The cost of retaining an appraiser for an ordinary home ranges from 1,500 to 5,000 shekels, depending on how complicated the job is. Danus says that the Appraisers Association has tried to introduce legislation that would enforce some minimal appraisal as part of any purchase, just as a lawyer is required for signing a bill of sale of a property.

“Politicians understood the need, but have been reluctant to promote legislation that would increase even further the price of purchasing a house,” he says. “The problem is that saving the appraisal fees can end up costing much more down the line. The survey results showing that only 19% of buyers were assisted by an appraiser shows there’s a problem that needs to be addressed.”

“I’m surprised people don’t use appraisers more often,” says Lior Roth, head of Misgav Real Estate. “I would have expected that someone investing 1.5 or 2 million shekels, a typical price in the most desirable locations, would invest a few more shekels in understanding what kind of property he’s buying and what its price should actually be.”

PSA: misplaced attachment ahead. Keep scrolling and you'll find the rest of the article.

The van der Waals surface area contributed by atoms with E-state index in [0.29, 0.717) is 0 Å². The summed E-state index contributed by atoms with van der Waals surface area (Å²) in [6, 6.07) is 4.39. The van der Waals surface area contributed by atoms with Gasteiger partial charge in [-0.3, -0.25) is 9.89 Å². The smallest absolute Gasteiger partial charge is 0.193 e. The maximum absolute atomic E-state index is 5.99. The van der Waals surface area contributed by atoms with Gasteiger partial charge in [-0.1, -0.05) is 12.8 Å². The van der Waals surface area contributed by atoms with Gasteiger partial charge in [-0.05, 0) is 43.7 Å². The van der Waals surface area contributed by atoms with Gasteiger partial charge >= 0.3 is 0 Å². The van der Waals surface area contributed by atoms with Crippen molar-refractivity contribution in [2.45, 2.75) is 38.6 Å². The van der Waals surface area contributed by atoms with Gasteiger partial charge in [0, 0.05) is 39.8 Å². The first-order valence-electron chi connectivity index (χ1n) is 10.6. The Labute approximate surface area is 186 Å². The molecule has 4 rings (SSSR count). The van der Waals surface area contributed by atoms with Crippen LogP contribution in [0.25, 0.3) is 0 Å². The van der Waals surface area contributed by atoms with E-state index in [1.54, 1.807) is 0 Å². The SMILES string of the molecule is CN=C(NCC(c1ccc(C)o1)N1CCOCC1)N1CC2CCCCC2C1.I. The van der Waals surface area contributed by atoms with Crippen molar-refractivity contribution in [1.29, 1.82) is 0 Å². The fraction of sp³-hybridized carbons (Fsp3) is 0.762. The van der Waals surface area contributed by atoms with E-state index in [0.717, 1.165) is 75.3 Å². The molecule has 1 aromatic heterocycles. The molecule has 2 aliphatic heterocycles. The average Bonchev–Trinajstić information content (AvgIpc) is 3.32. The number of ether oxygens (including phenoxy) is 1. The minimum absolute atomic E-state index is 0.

Roth says the cavalier attitude toward home appraisals extends to other areas of home buying. “At big construction sites, where a large number of developers are selling apartments, most customers won’t go to all the sales offices. In a big area with seven or eight such offices, most of them will go to three at most. In contrast, buyers who are not Israeli-born – from the former Soviet Union or immigrants from France or the United States – are much more thorough when buying a home. They’ll carefully compare all the builders, often showing up with charts and carefully taken notes. As a rule, the average Israeli doesn’t have the patience,” he says.

Checking prices in online listings and real estate websites, the most popular choices in the survey, is easy while the online real estate database operated by the Tax Authority has a comprehensive listing of every home sold in Israel but it is very user-unfriendly. But Roni Cohen, director of Eldar Real Estate Marketing, warns that online lists often contain serious mistakes.